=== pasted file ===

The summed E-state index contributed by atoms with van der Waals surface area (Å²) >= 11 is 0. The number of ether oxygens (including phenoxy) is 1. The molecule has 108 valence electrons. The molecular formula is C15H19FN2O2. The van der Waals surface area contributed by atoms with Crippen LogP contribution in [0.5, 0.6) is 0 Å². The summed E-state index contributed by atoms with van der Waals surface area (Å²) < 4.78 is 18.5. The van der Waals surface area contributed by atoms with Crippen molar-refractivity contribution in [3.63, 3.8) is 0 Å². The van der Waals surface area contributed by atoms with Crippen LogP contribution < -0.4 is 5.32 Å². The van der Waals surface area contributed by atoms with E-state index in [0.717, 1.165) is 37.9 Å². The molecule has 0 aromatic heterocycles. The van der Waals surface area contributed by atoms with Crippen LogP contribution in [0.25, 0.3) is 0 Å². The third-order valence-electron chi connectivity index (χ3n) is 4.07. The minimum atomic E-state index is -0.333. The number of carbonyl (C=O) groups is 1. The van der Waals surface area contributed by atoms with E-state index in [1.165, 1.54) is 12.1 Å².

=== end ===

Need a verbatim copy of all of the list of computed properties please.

The summed E-state index contributed by atoms with van der Waals surface area (Å²) >= 11 is 0. The number of ether oxygens (including phenoxy) is 1. The molecule has 108 valence electrons. The molecular formula is C15H19FN2O2. The van der Waals surface area contributed by atoms with Crippen LogP contribution in [0.5, 0.6) is 0 Å². The summed E-state index contributed by atoms with van der Waals surface area (Å²) < 4.78 is 18.5. The van der Waals surface area contributed by atoms with Crippen molar-refractivity contribution in [3.63, 3.8) is 0 Å². The van der Waals surface area contributed by atoms with Crippen LogP contribution < -0.4 is 5.32 Å². The van der Waals surface area contributed by atoms with E-state index in [0.717, 1.165) is 37.9 Å². The molecule has 0 aromatic heterocycles. The van der Waals surface area contributed by atoms with Crippen LogP contribution in [0.25, 0.3) is 0 Å². The third-order valence-electron chi connectivity index (χ3n) is 4.07. The minimum atomic E-state index is -0.333. The number of carbonyl (C=O) groups is 1. The van der Waals surface area contributed by atoms with E-state index in [1.165, 1.54) is 12.1 Å².